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Freedom of speech – An invokable right? Photo: Brian Wangenheim

Freedom of speech – An invokable right?

Freedom of speech refers to the right to express one's opinion without fear of censorship or repercussions. When and why do courts in the Netherlands decide against it?

During the past few months, the Dutch government prohibited multiple demonstrations. The majority of these demonstrations were directed against the restrictions imposed due to the COVID-19 pandemic. Legitimate or not, this has seemingly put a strain on the constitutional human right to protest and by extension to the freedom of speech. Most people in the Netherlands consider freedom of speech an inalienable right, but is it as inalienable as we would expect in practice? Is it more a theoretical exercise than a right enforceable in court? For our assignment in the PhD and Pre-PhD course Quantitative Empirical Research Methods in Law, taught by Prof. Caminada, we conducted research on the stance of Dutch courts towards the right to freedom of speech. In particular, by studying quantitative data, we wanted to confirm whether the high esteem that Dutch people hold for freedom of speech is reflected in the judgments of Dutch courts.

Freedom of speech in the Netherlands is protected by the Dutch Constitution and the European Convention on Human Rights, to which the Netherlands is a signatory. Dutch courts decide on cases, where parties to legal disputes invoke their right to free speech, whether that right is respected or violated. Whereas they often observe violations of the right, they also acknowledge legitimate limitations, ranging from the protection of reputation in civil law cases, to the expediency of administrative law cases and the protection against offensive slurs in criminal law cases. For the purpose of our research, we collected data on cases decided in criminal, civil and administrative courts during the past twenty years and examined a random representative sample per jurisdiction per year. The results showed an absolute increase in the number of freedom of speech cases, along with a smaller, but significant, relative increase in freedom of speech cases to the total number of cases. Consequently, we observed an increasing number of cases in which parties to court disputes invoke the freedom of speech right and concluded that it has become an important subject, which will continue to gain significance, based on projected trends.

We also found a telling distribution between the times that the court ruled in favour of the party that invoked freedom of speech, the times that the court ruled against it, and the times that the court did not include the freedom of speech claim in its considerations. The figure below shows the differences among the three jurisdictions. (Click to expand)

Blogfigure freedom of speech stefoudi Blogfigure freedom of speech stefoudi

Notably, in all jurisdictions more often the court did not support the freedom of speech, compared to the times that it did support it, particularly in criminal and administrative law cases. The civil, criminal, and administrative courts show overall to be, 36%, 162% and even 256% respectively more likely not to support the appeal to freedom of speech than to support it, on average over the past twenty years. What the numbers show is that courts rule against the complaints regarding the freedom of speech more often that they rule in favour. This finding contrasted with our initial hypothesis that freedom of speech is supported by courts in the Netherlands, in that courts award in favour of the party that invoked the right more often than against. It also proves that quantitative research in law is essential for the validation of legal arguments, since it is based on numerical evidence that facilitates the direct comparison of primary information, in our case the examined court cases. Aiming to justify this contrast, we extended our research with qualitative data from the background of the examined cases. We found that the difference in the cases that support the freedom of speech right and the cases that do not support it, does not signify a bias on behalf of the courts. This difference can be partly attributed to the fact that there are many cases in which the freedom of speech right was invoked at the expense of other legitimate rights. For example, in defamation cases, several serious allegations were deemed unfounded, hence the court ruled in favour of maintaining the good name of the injured party. In addition, there is a certain amount of cases in which the freedom of speech was used as a ‘hail Mary’, hoping that the court would rule in their favour if the primary arguments failed. The freedom of speech in courts was often not supported due to legitimate limitations of the right and other grounds. One could argue that the limitations of the freedom of speech right are too numerous or loosely formulated, but to draw conclusions from this would require more qualitative research and is likely to be more a matter of politics and opinion.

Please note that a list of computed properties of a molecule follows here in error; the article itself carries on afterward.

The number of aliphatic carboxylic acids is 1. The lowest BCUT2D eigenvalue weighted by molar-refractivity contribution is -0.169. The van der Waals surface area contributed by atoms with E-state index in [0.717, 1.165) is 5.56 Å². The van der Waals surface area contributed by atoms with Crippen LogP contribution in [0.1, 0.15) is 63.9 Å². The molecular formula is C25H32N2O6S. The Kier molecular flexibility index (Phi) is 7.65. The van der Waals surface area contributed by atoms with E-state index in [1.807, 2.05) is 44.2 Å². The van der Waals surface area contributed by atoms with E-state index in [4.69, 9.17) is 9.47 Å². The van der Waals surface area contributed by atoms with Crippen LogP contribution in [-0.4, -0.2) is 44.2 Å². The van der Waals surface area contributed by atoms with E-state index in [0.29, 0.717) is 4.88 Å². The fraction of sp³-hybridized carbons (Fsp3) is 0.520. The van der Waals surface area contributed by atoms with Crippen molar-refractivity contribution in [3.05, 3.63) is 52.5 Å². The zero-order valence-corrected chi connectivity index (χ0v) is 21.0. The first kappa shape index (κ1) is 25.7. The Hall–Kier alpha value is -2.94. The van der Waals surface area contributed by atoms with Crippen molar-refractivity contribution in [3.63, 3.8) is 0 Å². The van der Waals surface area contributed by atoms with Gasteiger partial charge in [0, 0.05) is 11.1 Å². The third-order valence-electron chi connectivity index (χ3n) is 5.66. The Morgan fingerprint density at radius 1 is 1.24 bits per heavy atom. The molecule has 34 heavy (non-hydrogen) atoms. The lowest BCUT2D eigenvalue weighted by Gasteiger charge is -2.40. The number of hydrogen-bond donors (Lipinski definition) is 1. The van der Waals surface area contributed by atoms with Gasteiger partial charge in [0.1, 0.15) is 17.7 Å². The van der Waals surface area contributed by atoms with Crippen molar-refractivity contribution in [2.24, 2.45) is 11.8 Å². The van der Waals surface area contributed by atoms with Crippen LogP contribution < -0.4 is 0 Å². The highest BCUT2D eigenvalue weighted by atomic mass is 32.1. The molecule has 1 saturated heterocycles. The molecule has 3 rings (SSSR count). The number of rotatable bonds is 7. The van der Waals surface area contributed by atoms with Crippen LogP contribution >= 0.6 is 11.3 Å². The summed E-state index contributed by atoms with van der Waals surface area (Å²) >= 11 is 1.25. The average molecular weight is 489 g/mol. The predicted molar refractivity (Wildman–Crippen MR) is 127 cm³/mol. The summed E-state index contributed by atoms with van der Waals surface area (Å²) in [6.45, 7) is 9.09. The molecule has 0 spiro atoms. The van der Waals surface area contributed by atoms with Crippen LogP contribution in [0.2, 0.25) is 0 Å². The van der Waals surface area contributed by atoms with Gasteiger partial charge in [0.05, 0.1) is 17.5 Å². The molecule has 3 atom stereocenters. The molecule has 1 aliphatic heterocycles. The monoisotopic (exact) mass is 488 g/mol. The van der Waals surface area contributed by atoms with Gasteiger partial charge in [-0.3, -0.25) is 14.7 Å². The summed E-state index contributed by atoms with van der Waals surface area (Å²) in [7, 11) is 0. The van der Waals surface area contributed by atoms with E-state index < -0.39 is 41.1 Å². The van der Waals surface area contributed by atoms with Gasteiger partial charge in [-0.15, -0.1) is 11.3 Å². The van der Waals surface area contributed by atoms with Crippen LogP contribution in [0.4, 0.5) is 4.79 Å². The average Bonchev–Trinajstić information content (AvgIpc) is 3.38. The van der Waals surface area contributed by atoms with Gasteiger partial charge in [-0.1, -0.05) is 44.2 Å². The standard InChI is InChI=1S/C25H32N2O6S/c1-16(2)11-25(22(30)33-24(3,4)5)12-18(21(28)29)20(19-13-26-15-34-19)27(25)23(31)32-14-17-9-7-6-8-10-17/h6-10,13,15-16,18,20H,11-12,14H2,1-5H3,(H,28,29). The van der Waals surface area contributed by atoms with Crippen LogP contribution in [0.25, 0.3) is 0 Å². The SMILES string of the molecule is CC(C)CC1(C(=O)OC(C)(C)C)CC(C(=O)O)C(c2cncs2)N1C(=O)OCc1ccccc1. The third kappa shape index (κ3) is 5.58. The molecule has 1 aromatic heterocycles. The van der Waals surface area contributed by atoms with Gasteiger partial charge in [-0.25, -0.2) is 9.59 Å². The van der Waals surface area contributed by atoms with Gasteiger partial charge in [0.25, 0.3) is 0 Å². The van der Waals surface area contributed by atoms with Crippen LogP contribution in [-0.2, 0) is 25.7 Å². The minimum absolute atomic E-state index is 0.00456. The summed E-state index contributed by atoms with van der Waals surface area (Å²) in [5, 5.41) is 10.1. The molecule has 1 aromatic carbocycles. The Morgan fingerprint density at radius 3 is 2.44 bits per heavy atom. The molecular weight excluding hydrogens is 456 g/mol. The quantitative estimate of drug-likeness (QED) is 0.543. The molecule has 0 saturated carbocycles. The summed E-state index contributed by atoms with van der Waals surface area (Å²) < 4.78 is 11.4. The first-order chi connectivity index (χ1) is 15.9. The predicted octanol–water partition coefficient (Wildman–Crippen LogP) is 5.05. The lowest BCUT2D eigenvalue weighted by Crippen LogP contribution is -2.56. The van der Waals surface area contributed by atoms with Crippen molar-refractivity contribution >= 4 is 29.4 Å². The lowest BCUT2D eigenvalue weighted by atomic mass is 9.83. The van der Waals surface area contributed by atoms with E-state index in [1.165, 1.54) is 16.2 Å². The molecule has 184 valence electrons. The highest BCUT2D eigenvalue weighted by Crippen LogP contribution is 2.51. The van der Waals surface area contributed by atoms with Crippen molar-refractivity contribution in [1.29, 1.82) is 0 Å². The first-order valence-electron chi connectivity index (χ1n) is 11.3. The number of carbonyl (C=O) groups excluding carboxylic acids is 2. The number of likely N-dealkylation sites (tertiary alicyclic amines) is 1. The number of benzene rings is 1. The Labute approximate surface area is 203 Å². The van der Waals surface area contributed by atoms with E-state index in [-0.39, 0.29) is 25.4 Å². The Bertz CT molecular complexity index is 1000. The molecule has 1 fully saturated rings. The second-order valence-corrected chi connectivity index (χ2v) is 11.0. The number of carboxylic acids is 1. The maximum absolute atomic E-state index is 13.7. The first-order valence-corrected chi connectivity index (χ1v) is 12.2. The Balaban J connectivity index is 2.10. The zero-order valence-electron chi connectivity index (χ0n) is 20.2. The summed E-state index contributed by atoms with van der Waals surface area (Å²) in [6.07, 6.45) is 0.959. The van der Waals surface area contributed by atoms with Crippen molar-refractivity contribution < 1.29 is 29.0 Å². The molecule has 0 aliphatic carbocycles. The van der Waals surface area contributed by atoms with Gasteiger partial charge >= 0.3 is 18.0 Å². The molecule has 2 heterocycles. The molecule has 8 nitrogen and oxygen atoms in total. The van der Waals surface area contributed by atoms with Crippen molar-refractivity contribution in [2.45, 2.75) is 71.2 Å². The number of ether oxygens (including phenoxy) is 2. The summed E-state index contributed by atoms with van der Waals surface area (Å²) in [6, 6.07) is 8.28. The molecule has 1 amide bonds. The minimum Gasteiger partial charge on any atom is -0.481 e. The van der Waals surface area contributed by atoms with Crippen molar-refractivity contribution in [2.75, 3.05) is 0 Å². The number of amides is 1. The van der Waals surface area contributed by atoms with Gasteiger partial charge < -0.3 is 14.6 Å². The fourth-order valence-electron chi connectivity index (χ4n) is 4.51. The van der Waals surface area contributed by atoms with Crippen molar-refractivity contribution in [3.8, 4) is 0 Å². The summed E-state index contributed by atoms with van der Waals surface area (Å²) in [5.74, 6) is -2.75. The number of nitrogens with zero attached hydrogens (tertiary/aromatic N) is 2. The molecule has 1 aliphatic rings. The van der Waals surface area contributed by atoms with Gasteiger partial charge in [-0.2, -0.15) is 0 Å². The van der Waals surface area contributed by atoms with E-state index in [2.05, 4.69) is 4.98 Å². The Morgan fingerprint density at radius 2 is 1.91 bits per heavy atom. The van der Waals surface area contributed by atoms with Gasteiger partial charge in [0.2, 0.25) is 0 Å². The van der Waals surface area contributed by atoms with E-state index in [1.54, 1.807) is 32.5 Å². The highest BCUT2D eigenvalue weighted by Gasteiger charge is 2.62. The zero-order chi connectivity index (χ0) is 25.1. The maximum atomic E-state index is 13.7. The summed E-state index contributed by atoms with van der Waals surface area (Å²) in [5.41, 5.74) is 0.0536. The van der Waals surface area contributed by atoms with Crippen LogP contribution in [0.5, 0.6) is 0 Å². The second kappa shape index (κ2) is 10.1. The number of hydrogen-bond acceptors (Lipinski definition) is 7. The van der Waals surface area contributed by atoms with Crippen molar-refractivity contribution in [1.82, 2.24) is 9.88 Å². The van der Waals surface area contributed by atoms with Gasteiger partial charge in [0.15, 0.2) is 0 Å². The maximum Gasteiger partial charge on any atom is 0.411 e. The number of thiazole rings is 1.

In sum, results show that violations of freedom of speech have been claimed more frequently in courts of law in the past twenty years, and will likely be increasingly claimed in the future. Nevertheless, we observed that freedom of speech is an invokable right and it is likely to be defended by Dutch courts, when it is invoked lawfully. Especially during these times when the exercise of freedom of speech through protest is being restricted due to public health concerns, it is important to acknowledge the legitimate limitations set on the freedom of speech, both in public affairs and in courts of law. We are nowhere near a dystopia, but keeping track of not only the theory of law but also how it is executed, might just prove to be a sufficient remedy against it.

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